The first act occurs in the past, the second in the present, and the third in the future. The first act is about where you've been—what you desire, how you got it, and what you've done so far to acquire it. The second act describes your current position in your career and how you've worked hard and exhausted most of your resources. The third act is about where you want to go and how the person you're pitching can help you get there.
Storytelling is a necessary skill for every artist, creative person, and anyone who wants to turn their hobby and creative work into a job.
Actions to take
“Designer Mike Monteiro says that the most valuable skill he picked up in art school was learning how to take a punch. He and his fellow classmates were absolutely brutal during critiques. “We were basically trying to see if we could get each other to drop out of school.” Those vicious critiques taught him not to take criticism personally. ”
When we reveal our work and products, we must accept that we may face criticism. That is why we must learn to handle it. The metaphorically described method of enduring criticism punches consists of these five tips:
- Relax and breathe deeply - nothing so terrible will happen just because we got some destructive criticism;
- Straighten our necks - to take a stand for receiving as many punches as possible. To work even harder and show our work even more, despite the criticism. The more criticism we receive, the less sensitive we become to it.
- Continue to move after the blow - accept criticism as an incentive for new work.
- Protect our most vulnerable parts - if we are emotionally attached to our work, we should not criticize it.
- Keep the balance - separate our product and work from our personalities. Our work is not us. Criticism directed at our work is not a criticism directed directly at us and our personality and values.
Actions to take
“We all have to get over our “starving artist” romanticism and the idea that touching money inherently corrupts creativity.”
We all have to pay for living expenses, no matter what job we have, which is why getting paid for your work is acceptable. However, it must be charged correctly. There are different ways of charging for your services.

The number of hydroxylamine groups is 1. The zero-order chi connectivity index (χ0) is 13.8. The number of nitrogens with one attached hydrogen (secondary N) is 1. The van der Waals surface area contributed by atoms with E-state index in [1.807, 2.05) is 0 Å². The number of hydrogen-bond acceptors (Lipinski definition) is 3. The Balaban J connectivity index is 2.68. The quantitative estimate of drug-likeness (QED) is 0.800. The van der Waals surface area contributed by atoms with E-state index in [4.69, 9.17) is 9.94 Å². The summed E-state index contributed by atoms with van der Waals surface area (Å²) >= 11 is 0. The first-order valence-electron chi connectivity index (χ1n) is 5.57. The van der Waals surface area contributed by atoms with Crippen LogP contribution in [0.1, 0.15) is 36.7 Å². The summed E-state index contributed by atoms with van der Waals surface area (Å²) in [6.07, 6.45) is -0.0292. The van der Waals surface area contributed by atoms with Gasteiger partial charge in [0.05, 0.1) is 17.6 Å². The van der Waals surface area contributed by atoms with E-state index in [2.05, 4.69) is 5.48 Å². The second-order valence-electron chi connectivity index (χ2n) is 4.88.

If you don't want to specify a certain price and sell directly, try asking your audience for donations. You may accomplish this by including a contribution button on your website.
If you are more confident of the worth of your product, simply set a price and sell it. One of the most effective ways to sell is through mailing lists.
If you want to try your luck at anything that requires some upfront funding, platforms like Kickstarter and Indiegogo make it simple to organize fund-raising campaigns with tiers of prizes for donors. Remember that these platforms operate best when you already have a group of individuals interested in what you do.
Before deciding on any selling alternative, it is essential to establish trust with your followers and audience and connect with them genuinely.
We should not be afraid to charge for our services, but we must do it sensibly by establishing its worth and pricing realistically.
Actions to take
“The people who get what they’re after are very often the ones who just stick around long enough. It’s very important not to quit prematurely.”
One of the most important factors to success is not giving up and remaining consistent in our work.
Famous and prominent artists have developed their careers simply because they did not give up and worked nonstop (also called the chain-smoking strategy).
For instance, Guided Voices' Bob Pollard writes continually, but Ernest Hemingway would pause in the middle of a sentence at the end of the day so he could continue there the next morning. Woody Allen has made one movie a year for more than four decades because he never takes a break: the day he finishes one, he begins drafting the script for the next.
Chain-smoking is a working strategy in which we work creatively without taking breaks, which might be exhausting on the one hand.
To better manage this, we need a “sabbatical," which means taking a long break after several years of constant work. Stefan Sagmeister, for example, takes a year off and closes his studio every seven years. He believes this fantastic rest period will add significant value to our future job since it will allow us to plan what to do or accomplish next after the sabbatical is done.